KH:  It had to do with a child’s memory. My late father was the chairman of a major political party in Vietnam. His party was anti-communist, anti-dictatorial. He was betrayed by a party member and was imprisoned by the First Republic of Vietnam for his anti-dictatorial stance. I often wondered what he would do if one day he were to meet his traitor face to face. So I put my protagonists in both “Flesh” and “The Demon Who Peddled Longing” through this predicament.

 

TR:  What authors have been the greatest influence in your craft of writing?

KH:  Hemingway, Faulkner, Cormac McCarthy. I wrote with their influences in my early days as a fledgling writer.

 

TR:  What do you like to do when you are not writing?

KH:  I read a lot more between the long breaks from writing novels. We’d vacation, sometimes to the seaside, sometimes out of the country. It’d be bad if our vacations happen during my writing. But you need to balance your writing with your life priorities, and your family always comes first.

Thanks for taking time to talk about your work today Khanh.  You are welcome back to Teddy Rose Book Reviews anytime!

About ‘The Demon Who Peddled Longing’:Demon Who Peddled Longing

Publisher: Underground Voices (November 21, 2014)
ISBN: 978-0-9904331-1-8
Category: Literary Fiction, Multicultural
Tour Date: November, 2014
Available in: Print & ebook, 296 Pages

From the award winning author of ‘Flesh’, “Demons advocate love‒not the compassionate love devoid of possession and sexual desire. It’s the lustful love. They tempt humans with such lust, and the moment living beings fall for it, the demons will peddle longing to take them away.”

Thus, begins the terrible journey of a twenty-year-old boy in search of  the two brothers who are drifters and who raped and killed his cousin also his girl.

Set in post-war Vietnam, The Demon Who Peddled Longing brings together the damned, the unfit, the brave, who succumb by their own doing to the call of fate. Yet their desire to survive and to face life again never dies, so that when someone like the boy, who is psychologically damaged by his family tragedy, who no sooner gets his life together after being rescued by a fisherwoman than falls in love with an untouchable girl and finds his life in peril, takes his leave in the end, there is nothing left but a longing in the heart that goes with him.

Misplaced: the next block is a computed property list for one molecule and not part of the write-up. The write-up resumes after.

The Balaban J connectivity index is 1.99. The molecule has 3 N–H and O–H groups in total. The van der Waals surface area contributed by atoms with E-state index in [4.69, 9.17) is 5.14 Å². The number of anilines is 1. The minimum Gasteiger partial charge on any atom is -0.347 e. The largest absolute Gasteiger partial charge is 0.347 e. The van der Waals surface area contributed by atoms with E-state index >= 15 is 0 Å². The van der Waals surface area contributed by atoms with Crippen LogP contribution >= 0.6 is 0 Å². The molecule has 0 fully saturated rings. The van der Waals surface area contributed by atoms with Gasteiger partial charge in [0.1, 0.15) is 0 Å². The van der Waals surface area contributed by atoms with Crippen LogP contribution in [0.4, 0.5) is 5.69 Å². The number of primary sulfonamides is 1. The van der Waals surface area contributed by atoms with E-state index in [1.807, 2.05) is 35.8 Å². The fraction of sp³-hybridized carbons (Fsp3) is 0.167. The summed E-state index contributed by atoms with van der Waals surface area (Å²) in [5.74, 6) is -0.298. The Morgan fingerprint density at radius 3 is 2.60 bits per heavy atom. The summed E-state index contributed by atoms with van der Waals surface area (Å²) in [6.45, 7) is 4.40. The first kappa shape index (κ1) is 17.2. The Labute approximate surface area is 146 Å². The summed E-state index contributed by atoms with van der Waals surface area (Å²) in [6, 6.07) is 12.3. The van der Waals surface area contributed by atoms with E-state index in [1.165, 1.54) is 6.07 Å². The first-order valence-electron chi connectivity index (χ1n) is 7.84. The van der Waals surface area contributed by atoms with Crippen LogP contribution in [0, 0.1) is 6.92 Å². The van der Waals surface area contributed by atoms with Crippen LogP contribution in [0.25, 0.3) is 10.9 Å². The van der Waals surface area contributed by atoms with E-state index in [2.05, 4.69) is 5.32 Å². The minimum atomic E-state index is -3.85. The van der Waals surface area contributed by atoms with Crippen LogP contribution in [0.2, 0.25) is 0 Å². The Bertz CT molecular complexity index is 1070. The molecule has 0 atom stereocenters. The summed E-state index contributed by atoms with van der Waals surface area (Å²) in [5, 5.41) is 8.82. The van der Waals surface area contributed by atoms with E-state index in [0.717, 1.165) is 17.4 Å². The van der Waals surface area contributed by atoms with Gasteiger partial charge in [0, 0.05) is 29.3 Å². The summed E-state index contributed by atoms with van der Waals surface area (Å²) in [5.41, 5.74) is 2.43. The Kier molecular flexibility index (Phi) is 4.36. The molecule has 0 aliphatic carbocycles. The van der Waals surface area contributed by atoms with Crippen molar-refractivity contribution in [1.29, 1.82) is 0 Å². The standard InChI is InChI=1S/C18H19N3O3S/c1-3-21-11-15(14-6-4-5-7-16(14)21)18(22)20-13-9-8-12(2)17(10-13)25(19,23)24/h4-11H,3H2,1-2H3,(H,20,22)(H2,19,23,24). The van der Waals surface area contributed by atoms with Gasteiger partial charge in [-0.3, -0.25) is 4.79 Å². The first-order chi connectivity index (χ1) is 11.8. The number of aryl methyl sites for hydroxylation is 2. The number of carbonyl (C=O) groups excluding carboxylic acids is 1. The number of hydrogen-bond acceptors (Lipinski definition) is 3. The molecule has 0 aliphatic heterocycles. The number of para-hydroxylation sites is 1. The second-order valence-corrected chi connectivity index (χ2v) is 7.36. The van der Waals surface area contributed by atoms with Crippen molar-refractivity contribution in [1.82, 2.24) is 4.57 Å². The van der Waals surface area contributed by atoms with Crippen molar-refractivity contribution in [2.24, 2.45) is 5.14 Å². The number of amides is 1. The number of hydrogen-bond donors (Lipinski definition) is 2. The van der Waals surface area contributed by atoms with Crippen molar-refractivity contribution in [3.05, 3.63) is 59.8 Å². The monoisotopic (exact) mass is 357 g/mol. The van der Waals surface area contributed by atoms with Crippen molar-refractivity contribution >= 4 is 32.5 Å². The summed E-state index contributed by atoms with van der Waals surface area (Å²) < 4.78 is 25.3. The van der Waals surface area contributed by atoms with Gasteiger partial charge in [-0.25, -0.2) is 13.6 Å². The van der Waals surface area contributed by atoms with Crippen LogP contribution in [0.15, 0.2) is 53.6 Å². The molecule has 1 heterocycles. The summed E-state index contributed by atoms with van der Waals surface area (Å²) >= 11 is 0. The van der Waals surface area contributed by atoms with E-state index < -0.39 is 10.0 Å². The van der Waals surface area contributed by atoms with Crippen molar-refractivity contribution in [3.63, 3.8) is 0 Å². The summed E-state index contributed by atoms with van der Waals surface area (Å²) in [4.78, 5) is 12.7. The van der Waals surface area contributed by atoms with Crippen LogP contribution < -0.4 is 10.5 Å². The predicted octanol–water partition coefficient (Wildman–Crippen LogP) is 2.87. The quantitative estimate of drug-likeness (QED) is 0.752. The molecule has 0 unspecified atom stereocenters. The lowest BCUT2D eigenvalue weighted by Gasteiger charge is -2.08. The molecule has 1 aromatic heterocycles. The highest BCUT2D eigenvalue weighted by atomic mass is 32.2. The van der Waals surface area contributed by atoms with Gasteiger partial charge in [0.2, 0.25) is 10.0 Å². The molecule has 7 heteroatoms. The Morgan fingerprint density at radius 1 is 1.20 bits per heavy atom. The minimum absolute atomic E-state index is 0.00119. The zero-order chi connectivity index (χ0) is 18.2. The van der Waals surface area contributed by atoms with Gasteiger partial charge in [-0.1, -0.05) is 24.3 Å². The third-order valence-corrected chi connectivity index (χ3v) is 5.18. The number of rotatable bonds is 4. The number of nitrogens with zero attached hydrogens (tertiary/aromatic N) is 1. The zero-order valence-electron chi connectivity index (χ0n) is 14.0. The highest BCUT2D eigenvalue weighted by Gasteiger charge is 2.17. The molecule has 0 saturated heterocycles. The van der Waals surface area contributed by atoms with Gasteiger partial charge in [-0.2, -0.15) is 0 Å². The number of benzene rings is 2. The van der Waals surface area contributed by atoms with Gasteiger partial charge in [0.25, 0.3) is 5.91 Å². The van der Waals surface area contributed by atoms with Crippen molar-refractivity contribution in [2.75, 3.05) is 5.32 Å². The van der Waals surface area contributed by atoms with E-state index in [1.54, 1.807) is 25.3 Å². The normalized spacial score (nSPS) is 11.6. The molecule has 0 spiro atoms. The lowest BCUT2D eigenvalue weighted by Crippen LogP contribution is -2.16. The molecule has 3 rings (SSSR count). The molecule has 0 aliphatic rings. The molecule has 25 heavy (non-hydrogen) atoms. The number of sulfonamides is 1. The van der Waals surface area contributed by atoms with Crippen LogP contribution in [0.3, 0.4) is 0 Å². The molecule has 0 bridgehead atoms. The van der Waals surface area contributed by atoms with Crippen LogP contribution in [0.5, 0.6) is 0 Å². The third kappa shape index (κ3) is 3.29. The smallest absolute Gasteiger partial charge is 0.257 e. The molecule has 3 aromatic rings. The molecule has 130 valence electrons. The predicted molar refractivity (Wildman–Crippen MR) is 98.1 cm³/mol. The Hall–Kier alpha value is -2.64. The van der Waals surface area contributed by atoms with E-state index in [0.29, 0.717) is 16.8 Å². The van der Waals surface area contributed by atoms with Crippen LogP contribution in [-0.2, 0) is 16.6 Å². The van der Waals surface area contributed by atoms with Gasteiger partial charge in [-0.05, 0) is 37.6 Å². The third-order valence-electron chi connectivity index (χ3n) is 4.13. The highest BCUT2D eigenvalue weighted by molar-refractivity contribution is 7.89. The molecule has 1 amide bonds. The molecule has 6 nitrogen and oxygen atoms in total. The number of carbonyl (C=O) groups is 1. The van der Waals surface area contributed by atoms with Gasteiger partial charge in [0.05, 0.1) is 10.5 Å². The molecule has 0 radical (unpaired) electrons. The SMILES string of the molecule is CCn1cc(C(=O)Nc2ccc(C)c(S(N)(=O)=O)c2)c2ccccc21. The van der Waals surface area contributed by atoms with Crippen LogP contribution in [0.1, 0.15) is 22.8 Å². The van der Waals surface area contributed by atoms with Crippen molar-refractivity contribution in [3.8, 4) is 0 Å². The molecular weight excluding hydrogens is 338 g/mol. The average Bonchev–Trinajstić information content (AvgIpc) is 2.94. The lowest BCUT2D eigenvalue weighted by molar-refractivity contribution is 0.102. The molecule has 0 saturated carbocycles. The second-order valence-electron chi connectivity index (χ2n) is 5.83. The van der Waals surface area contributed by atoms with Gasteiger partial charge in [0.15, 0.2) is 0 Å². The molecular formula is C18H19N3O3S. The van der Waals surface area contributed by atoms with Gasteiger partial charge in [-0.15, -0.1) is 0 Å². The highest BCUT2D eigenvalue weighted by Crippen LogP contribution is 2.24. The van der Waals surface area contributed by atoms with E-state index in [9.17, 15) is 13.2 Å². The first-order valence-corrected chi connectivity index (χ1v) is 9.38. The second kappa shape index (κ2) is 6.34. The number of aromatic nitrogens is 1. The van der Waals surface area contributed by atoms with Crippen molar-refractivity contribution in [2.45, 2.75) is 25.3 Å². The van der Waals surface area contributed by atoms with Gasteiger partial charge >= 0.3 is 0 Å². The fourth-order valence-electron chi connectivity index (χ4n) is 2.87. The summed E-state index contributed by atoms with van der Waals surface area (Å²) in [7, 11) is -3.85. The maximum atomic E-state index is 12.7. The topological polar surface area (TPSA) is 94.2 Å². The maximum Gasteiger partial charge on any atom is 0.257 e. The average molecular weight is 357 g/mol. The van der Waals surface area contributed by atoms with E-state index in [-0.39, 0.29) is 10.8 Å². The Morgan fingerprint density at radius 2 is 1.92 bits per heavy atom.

About Khanh Ha:

Khanh Ha is the author of Flesh (2012,Black Heron Press). He is a three-time Pushcart nominee and the recipient of Greensboro Review’s 2014 Robert Watson Literary Prize in Fiction. His work has appeared or is forthcoming inWaccamaw Journal, storySouth, Greensboro Review, The Long Story,Permafrost Magazine, Saint Ann’s Review, Moon City Review, Red Savina Review, DUCTS, ARDOR, Lunch Ticket, Cha: An Asian Literary Journal, Tayo Literary Magazine, Sugar Mule, Yellow Medicine Review, Printer’s Devil Review, Mount Hope, Thrice Fiction, Lalitamba Journal, and other fine magazines.

Website: http://www.authorkhanhha.com
Twitter: https://twitter.com/authorkhanhha
Facebook: http://www.facebook.com/authorkhanhha
Pinterest: www.pinterest.com/khanhha
Goodreads: https://www.goodreads.com/author/show/3059216.Khanh_Ha
B
ook on Goodreads: https://www.goodreads.com/book/show/23163554-the-demon-who-peddled-longing


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Island of a Thousand Mirrors coverThanks to Staci Burt of St. Martain’s Press, I am giving away one copy of ‘Island Of a Thousand Mirrors.’

Book Description:

Island of a Thousand Mirrors follows the fate of two families, one Tamil, one Sinhala as they straddle opposite sides of the long and brutal Sri Lankan civil war. Narrated by the eldest daughter of each family, the story explores how each woman negotiates war, migration, love, exile, and belonging. At its root, it s a story of a fragmented nation struggling to find its way to a new beginning.

About Nayomi Munaweera:Nayomi Munaweera

NAYOMI MUNAWEERA was born in Sri Lanka, and grew up in Nigeria. She emigrated to the United States in her early teens, and now lives in Oakland, CA. Island of a Thousand Mirrors won the 2013 Commonwealth Book Prize for the Asian Region and was longlisted for the 2012 Man Asian Literary Prize. It is her first novel.